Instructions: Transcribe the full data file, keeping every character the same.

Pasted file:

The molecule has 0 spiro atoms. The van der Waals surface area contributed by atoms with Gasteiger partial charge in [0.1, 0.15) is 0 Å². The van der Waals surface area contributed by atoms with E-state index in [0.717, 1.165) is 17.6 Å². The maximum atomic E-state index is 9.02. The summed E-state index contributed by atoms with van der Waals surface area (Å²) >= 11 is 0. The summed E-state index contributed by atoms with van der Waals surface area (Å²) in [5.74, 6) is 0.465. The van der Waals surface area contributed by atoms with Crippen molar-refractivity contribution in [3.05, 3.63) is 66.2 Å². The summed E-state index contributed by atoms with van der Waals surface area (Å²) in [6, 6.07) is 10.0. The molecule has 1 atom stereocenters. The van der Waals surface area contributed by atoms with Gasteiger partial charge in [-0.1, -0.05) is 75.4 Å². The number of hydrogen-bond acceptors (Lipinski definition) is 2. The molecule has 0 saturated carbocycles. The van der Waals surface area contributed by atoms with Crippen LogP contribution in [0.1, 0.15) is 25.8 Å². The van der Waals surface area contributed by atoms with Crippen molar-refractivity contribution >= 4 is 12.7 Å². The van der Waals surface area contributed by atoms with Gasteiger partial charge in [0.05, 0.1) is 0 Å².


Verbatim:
The molecule has 0 spiro atoms. The van der Waals surface area contributed by atoms with Gasteiger partial charge in [0.1, 0.15) is 0 Å². The van der Waals surface area contributed by atoms with E-state index in [0.717, 1.165) is 17.6 Å². The maximum atomic E-state index is 9.02. The summed E-state index contributed by atoms with van der Waals surface area (Å²) >= 11 is 0. The summed E-state index contributed by atoms with van der Waals surface area (Å²) in [5.74, 6) is 0.465. The van der Waals surface area contributed by atoms with Crippen molar-refractivity contribution in [3.05, 3.63) is 66.2 Å². The summed E-state index contributed by atoms with van der Waals surface area (Å²) in [6, 6.07) is 10.0. The molecule has 1 atom stereocenters. The van der Waals surface area contributed by atoms with Gasteiger partial charge in [-0.1, -0.05) is 75.4 Å². The number of hydrogen-bond acceptors (Lipinski definition) is 2. The molecule has 0 saturated carbocycles. The van der Waals surface area contributed by atoms with Crippen LogP contribution in [0.1, 0.15) is 25.8 Å². The van der Waals surface area contributed by atoms with Crippen molar-refractivity contribution >= 4 is 12.7 Å². The van der Waals surface area contributed by atoms with Gasteiger partial charge in [0.05, 0.1) is 0 Å².